Tokyo Police Club performs at DC9 on March 15, 2019. (Photo by Mickey McCarter)
Tokyo Police Club tumbled through a casually brilliant set of post-punk tunes in a sold-out DC9 recently.
Frontman Dave Monks and company were in good spirits, their laidback rocker attitudes belying their serious talents and capacity for an endless stream of catchy songs. In October, Tokyo Police Club released TPC, their fourth full-length album, which garnered a Juno Award nomination for Alternative Album of the Year. The nomination and an invitation to perform at the Juno Awards prompted Tokyo Police Club to cut short their tour and fly back to Canada, thus cutting two nights at DC9 down to one very packed evening.
Early in the show, Tokyo Police Club performed most of the selections from TPC, an album that successfully captures the spirit of the band’s early days of loose, jangly feelgood music. Opening with “New Blues,” Dave immediately sets the audience at ease with his heartfelt earnestness, delivering the accessibly appealing song with a bit of a twang. Soon, Tokyo Police Club played “Hercules,” a standout selection on the new record, and it’s a bit of a salute to having no regrets. On bass, Dave clearly enjoyed himself while shouting along to the chorus with guitarists Josh Hook and Graham Wright.
Josh and Graham often connected behind Dave onstage to create a forcefield of jagged guitar reverb as they played off one another with carefree kinetic energy. Other times, Josh laid down memorable guitar riffs solo from his corner of the stage, crouching down to focus inward on his guitar on songs like “Simple Dude.”
Stream TPC by Tokyo Police Club on Spotify:
There was plenty of time for old favorites as well, particularly in the last half of this generous show. In the last leg of the concert, Tokyo Police Club performed “Nature of the Experiment” from their amazing debut EP, A Lesson in Crime, placating anyone in the audience eager to hear their earliest stuff. Even more dancing broke out to the give-and-take rhythms and clever lyrics of “Nature.”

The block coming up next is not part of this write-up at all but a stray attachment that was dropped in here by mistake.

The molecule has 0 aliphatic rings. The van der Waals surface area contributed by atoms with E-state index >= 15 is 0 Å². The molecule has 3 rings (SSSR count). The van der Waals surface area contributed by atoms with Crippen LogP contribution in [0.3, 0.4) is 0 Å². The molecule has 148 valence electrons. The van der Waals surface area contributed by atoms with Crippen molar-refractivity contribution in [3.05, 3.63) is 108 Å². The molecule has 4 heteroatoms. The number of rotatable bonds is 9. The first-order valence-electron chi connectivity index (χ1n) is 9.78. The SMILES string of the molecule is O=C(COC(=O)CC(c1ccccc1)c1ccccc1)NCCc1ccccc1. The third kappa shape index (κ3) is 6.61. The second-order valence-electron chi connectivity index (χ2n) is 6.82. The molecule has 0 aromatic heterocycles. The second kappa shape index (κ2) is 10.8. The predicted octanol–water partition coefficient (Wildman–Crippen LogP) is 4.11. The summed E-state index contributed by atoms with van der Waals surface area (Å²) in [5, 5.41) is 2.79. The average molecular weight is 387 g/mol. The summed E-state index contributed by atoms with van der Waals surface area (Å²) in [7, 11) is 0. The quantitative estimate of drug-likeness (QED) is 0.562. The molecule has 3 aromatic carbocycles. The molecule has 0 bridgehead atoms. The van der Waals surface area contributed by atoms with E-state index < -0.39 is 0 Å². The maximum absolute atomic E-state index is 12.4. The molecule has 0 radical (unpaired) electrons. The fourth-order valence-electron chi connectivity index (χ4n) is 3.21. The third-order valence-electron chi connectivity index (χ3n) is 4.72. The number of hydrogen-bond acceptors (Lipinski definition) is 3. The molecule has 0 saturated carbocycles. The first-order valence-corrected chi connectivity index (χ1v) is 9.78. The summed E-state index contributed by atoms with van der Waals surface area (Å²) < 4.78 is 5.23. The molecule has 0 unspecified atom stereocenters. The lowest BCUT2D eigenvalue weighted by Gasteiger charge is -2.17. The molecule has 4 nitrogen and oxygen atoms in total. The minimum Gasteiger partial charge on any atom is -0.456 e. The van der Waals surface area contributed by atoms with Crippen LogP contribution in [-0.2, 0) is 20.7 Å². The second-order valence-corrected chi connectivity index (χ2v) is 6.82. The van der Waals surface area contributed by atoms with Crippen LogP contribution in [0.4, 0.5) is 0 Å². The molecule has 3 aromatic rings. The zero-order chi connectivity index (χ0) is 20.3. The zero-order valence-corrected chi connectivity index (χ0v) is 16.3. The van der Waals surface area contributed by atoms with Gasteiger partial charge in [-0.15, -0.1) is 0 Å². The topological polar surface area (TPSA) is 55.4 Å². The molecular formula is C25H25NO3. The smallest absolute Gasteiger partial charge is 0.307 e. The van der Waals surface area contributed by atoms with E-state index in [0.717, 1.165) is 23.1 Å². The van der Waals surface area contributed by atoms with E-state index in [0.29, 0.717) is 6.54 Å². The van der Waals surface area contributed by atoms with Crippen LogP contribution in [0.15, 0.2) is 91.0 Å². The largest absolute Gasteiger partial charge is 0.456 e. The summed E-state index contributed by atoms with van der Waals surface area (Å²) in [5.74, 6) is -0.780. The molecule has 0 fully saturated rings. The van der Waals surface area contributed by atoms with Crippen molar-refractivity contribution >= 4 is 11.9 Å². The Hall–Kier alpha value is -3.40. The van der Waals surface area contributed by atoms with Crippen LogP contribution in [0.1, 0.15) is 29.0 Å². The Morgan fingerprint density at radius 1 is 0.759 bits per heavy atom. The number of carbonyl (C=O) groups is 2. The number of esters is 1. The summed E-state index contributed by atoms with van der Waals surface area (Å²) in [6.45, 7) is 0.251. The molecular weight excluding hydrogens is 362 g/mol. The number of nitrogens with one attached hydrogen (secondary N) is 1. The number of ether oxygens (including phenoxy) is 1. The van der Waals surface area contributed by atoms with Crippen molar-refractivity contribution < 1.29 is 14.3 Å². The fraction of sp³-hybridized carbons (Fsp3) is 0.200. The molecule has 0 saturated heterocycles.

The band reached back to 2007 to close with “Your English Is Good,” perhaps Tokyo Police Club’s most memorable song, which appears Elephant Shell, their first full-length album. Drummer Greg Alsop truly drove the song into our heads in the best way possible with a crashing blast of snappy clicks, beats, and cymbals. Everyone went home happy.
Tokyo Police Club remain one of the most underrated bands on the planet in our opinion. If you like classic four-man rock bands, you cannot find much more infectious or contemplative music, depending on your mood, than Dave and his bandmates. They are cut from the same cloth as Bloc Party, Local Natives, and Joy Formidable (while of course forging their own sound and identity) while somehow still remaining under the radar for a lot of folks. Put the next Tokyo Police Club show on your calendar. (Check out their website for their touring schedule.)
Here are some pictures of Tokyo Police Club performing at DC9 on March 15, 2019. All photos copyright and courtesy of Mickey McCarter